Nature has forever been in the interminable cycle of rejection and embrace by artists. It has been commodified, deified, conserved and defiled, over and again. The writings of Yi Fu Tuan and Dylan Trigg unpack the “phenomenology of place,” – the idea of being inextricably entangled with the spaces we interact with. They study the unquantifiable and magical connection humans have to natural spaces. These same ideas influenced the paintings of the Hudson River School and to some degree the use of landscape as a medium in the 1960s. Contemporary artistic investigations into the micro and macro realms of nature have become increasingly intertwined with science, history, and philosophic disciplines. In addition to producing artful forms of stewardship and management of natural resources, artists have the advantage of freedom to document the unquantifiable and unprovable characteristics of phenomenology in nature.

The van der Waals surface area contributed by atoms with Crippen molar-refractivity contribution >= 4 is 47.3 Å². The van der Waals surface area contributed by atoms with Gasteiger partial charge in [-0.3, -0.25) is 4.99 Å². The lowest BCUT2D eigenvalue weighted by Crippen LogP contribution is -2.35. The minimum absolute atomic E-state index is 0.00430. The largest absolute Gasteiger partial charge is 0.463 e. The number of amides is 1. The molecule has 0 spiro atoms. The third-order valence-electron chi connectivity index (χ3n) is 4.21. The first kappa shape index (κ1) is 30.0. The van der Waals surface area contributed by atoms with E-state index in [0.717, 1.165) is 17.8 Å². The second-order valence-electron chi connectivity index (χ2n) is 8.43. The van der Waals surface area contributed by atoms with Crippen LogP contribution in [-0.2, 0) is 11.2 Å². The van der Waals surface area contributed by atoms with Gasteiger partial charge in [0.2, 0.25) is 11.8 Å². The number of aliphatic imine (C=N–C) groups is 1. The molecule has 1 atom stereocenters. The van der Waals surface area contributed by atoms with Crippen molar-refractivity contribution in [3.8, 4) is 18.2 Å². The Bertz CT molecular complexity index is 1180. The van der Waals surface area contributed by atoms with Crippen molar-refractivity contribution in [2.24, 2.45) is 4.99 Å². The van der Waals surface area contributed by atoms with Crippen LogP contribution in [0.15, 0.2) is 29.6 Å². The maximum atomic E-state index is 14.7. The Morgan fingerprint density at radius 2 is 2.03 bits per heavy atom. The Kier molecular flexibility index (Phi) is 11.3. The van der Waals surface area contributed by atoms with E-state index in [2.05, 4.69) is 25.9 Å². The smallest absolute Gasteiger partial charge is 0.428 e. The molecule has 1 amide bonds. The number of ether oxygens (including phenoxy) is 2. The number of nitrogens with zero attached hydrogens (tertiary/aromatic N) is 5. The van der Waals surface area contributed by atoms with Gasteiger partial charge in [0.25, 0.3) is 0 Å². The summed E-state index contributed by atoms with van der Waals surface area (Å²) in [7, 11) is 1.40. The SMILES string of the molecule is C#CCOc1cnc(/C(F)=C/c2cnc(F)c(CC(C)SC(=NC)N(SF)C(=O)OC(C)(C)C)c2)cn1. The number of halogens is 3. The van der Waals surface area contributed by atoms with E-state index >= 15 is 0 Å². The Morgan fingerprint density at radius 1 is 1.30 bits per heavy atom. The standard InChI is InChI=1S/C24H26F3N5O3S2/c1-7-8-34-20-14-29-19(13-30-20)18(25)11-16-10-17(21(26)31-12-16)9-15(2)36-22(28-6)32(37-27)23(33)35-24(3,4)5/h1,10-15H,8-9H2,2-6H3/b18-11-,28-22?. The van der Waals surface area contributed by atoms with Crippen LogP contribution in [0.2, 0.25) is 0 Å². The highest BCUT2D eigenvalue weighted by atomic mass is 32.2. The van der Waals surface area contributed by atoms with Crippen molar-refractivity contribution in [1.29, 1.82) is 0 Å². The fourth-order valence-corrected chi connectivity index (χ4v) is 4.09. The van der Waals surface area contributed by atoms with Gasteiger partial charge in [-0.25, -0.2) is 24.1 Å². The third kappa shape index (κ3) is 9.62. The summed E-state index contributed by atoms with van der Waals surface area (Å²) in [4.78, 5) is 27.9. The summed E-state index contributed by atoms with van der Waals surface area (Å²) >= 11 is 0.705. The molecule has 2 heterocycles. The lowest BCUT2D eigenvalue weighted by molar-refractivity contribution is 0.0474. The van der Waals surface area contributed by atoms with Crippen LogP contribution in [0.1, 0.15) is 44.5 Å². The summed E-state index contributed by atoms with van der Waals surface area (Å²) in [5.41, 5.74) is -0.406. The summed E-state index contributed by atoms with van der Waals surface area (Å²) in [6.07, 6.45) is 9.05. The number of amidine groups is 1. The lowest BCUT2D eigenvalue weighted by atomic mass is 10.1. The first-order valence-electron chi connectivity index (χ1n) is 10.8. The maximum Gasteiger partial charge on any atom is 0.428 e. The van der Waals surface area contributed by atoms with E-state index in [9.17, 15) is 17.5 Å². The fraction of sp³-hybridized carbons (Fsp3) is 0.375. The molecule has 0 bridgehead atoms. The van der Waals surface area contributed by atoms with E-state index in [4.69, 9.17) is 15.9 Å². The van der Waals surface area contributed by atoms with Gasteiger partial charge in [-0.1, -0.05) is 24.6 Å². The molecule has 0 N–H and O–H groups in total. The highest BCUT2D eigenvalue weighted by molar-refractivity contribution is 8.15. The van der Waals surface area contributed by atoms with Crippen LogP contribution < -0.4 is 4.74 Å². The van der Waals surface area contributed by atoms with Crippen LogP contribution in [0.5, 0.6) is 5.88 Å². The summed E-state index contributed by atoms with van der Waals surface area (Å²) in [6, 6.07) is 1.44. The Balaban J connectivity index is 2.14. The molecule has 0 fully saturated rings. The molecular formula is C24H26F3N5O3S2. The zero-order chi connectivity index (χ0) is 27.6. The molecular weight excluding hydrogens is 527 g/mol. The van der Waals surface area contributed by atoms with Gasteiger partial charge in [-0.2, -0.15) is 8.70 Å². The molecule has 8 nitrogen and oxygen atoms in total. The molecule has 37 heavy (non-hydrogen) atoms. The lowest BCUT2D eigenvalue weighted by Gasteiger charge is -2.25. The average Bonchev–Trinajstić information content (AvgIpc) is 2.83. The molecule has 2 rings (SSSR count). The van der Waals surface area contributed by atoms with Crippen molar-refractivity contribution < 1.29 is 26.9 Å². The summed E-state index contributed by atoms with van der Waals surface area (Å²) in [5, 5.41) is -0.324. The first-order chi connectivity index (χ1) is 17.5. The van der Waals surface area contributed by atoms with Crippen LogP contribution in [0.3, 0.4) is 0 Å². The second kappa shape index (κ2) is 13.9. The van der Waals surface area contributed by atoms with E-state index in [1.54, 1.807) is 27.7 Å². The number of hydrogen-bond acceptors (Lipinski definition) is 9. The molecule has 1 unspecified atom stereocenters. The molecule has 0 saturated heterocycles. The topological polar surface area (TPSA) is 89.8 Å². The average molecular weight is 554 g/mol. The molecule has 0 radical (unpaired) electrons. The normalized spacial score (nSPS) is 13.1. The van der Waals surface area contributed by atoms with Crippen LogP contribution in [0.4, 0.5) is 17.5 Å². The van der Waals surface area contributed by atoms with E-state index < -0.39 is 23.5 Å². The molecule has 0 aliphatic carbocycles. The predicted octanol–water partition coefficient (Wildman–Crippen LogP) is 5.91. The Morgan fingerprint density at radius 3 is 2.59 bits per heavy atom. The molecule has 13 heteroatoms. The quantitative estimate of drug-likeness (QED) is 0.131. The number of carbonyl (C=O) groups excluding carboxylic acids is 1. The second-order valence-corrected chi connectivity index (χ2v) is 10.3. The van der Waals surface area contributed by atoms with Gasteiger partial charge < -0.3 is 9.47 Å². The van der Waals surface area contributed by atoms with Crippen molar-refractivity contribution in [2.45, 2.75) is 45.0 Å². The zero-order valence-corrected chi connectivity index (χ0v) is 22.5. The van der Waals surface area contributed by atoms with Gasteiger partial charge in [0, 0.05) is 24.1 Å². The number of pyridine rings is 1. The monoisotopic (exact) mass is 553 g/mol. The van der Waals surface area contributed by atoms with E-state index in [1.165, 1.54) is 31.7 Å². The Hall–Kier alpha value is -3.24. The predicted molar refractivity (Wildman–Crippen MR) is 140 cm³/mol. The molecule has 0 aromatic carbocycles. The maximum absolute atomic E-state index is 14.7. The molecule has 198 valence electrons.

The continued loss of access to wild spaces is the slow death of the primordial connection that I have to the landscape. Through my research, I have been confronted with the problems of ownership, control, and the perception of civilized progress. As the stewards of our public space lose sight of its intrinsic value it is sold off to be drilled, mined, clear-cut, or fall victim to soulless and exorbitant development, public access becomes limited or cut off completely. Often, I imagine that it ends up as someone’s new backyard. This new series of paintings is composed of paintings that document the perceived and fictional imagery of my experiences with the colonization and loss of these wild and magical places.